This action causes a big uproar because the villagers view this as stealing from her husband’s Church. Mary Dempster’s kindness and generosity of spirit are definitely viewed by them as major character flaws. Also, as noted by the Bookrags study guide, Mary’s refusal to take her husband’s fears and securities seriously and her positive attidude and faith that life will work out for the best are not looked upon favourably by the villagers. They believe she is too simple and silly to understand her husband’s fears. When breast-feeding her infant, Mary is not concerned about covering up.
Gillys Nan introduces herself and secretly pays Gillys mum to visit her. Gilly goes to live with Nonnie, but in the end chapter tells Trotter she wants to come back. Galadriel Hopkins is an unhappy child. Her need to know her mother is very strong and takes over her life. When the story begins, Gilly is very unhappy.
Torvald makes little rules for Nora to follow. During the time period when the play was written, a husband controlling his wife and making rules for her was not uncommon. One incident of control is when Nora comes home from Christmas shopping. Torvald knows how much Nora loves macaroons and suspects she has bought some to eat. He comments to Nora, “My sweet tooth really didn’t make a little detour through the confectio... ... middle of paper ... ...ment about how Torvald doesn’t like for her to eat them.
The names signify how she has no power in their relationship. Nora exhibits childish qualities when she secretly eats from her "bag of macaroons" (Ibsen, 148) and wipes her mouth to ensure Torvald does not find out. When her condescending husband asks if she "nibbl[ed] a macaroon or two..." (Ibsen, 151), she denies it and like an innocent child replies, "I wouldn't do anything that you don't like." (Ibsen, 151).This reveals her need to please him and receive his approval, just as a small child looks for parental praise. Additionally, the way Torvald instructs Nora in her dance practice reminds one of how a parent would guide a child through an important event.
Nora has pretended to be someone else in order to fulfilled a role for not only her husband but also her father and society. Ibsen’s play shows a bleak picture of the role women held in society. Nora is well off compared to other female characters of the play but still lives a difficult life because she is in a loveless marriage and her husband is condescending towards her, he says to her “Hasn’t Miss Sweet-Tooth been breaking rules in Davis 2 town to-day?” (Ibsen, 795) He treats her like a child before Torvald asked her. Nora “[puts the bag of macaroons into her pocket and wipes her mouth]” (Ibsen, 793). Nora is not allow to have sweets and has to go behind her husband’s back.
However, some of the ideas that are portrayed in these works aren't ideas readers should assume to be true or good. The first of these is the theory that husbands will most likely treat their wives as inferiors after they are married. In A Doll's House, Torvald is blatantly condescending to Nora. He calls her his ³little squirrel² or ³little skylark² and requires her to ³do tricks² to please him. In addition, he treats her like a child, a ³feather head² who can't understand anything important.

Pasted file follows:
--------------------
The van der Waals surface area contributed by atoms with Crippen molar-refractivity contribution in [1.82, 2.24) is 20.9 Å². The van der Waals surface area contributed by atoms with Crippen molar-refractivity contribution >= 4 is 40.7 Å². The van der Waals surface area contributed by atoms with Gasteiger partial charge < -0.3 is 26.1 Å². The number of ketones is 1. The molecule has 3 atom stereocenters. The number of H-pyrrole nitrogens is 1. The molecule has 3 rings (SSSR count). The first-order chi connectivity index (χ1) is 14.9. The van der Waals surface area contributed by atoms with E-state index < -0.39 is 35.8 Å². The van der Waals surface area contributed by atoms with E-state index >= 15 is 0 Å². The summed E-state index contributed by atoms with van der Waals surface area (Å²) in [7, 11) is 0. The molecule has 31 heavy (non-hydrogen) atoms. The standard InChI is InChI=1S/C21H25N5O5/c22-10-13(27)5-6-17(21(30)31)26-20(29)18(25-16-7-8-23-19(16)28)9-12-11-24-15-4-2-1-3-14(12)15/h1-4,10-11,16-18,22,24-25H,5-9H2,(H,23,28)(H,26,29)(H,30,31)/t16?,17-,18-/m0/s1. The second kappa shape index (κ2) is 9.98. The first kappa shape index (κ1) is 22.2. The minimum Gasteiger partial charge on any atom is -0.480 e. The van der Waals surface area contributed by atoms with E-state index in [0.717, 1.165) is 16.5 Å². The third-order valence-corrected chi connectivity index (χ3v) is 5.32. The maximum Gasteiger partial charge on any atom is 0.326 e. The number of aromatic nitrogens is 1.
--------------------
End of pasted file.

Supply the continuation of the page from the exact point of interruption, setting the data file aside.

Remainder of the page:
She would go on to be a lady's maid, governess, teacher, translator, and writer throughout her life. She longed to live an independent life, but struggled to earn a living wage with the jobs she had and the fact she lived in a world where women were to become obedient wives. Mary's sister, Eliza, was supposedly deranged from her difficult birth to her daughter and the abuse of her husband. So, Mary convinced Eliza to leave her husband and baby. The sisters would then start a school with Mary's beloved friend, Fanny Blood.
The way in which Torvald speaks to Nora, calling her his “little squirrel”, or his “skylark”, and nonchalantly telling her she spends too much of his money, is based on his expectations of her being responsible. Torvald is considered an upstanding man within his society. With Nora to be out a “spendthrift”, it looks bad on him. In the time setting, women were held to expectations from society to be submissive to their husb... ... middle of paper ... ...loves Torvald, she stops acting the child, and begins acting a woman. Nora’s thoughts of leaving her children to find herself, is not what society would expect of her.
It seems childish that Nora must hide things such as macaroons from her husband, but if she didn't and he found out, she would be deceiving him and going against his wishes which would be socially wrong. As the play goes on, Nora seems to transform from her delicate little character into something much more. At the end of act one, Krogstad goes to Nora for the recollection of the money she had borrowed from him. "You don?t mean that you will tell my husband that I owe you money?" (21).
Of Mice and Men is the story about lonely men who travel from ranch to ranch not really communicating with other ranch hands. Candy, Crooks and Curley’s wife all were lonely and dealt with their loneliness in different ways. Candy dealt with his loneliness by being friendly with George and Lennie and becoming a partner in obtaining the small ranch that was George and Lennie’s dream. Candy kind of an outcast because of his age difference from other ranch hands. “I could cook and tend the chickens and hoe the garden some”(Candy 319).